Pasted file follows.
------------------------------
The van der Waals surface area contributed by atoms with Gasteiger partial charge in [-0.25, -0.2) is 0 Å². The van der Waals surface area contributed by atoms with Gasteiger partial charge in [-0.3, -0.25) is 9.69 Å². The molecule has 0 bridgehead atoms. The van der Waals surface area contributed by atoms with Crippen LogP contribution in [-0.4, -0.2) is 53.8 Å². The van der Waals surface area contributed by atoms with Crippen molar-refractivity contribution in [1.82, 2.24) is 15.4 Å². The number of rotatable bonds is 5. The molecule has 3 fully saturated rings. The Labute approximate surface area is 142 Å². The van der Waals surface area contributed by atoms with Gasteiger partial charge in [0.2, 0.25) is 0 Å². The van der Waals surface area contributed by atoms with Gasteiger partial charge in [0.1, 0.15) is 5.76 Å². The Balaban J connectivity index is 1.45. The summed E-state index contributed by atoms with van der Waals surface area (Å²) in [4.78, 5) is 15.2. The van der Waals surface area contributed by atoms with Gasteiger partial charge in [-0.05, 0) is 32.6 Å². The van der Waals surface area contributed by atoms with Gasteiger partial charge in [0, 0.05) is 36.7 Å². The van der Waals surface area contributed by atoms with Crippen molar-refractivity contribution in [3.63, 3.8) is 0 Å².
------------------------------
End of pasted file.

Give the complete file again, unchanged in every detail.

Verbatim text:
The van der Waals surface area contributed by atoms with Gasteiger partial charge in [-0.25, -0.2) is 0 Å². The van der Waals surface area contributed by atoms with Gasteiger partial charge in [-0.3, -0.25) is 9.69 Å². The molecule has 0 bridgehead atoms. The van der Waals surface area contributed by atoms with Crippen LogP contribution in [-0.4, -0.2) is 53.8 Å². The van der Waals surface area contributed by atoms with Crippen molar-refractivity contribution in [1.82, 2.24) is 15.4 Å². The number of rotatable bonds is 5. The molecule has 3 fully saturated rings. The Labute approximate surface area is 142 Å². The van der Waals surface area contributed by atoms with Gasteiger partial charge in [0.2, 0.25) is 0 Å². The van der Waals surface area contributed by atoms with Gasteiger partial charge in [0.1, 0.15) is 5.76 Å². The Balaban J connectivity index is 1.45. The summed E-state index contributed by atoms with van der Waals surface area (Å²) in [4.78, 5) is 15.2. The van der Waals surface area contributed by atoms with Gasteiger partial charge in [-0.05, 0) is 32.6 Å². The van der Waals surface area contributed by atoms with Gasteiger partial charge in [0, 0.05) is 36.7 Å². The van der Waals surface area contributed by atoms with Crippen molar-refractivity contribution in [3.63, 3.8) is 0 Å².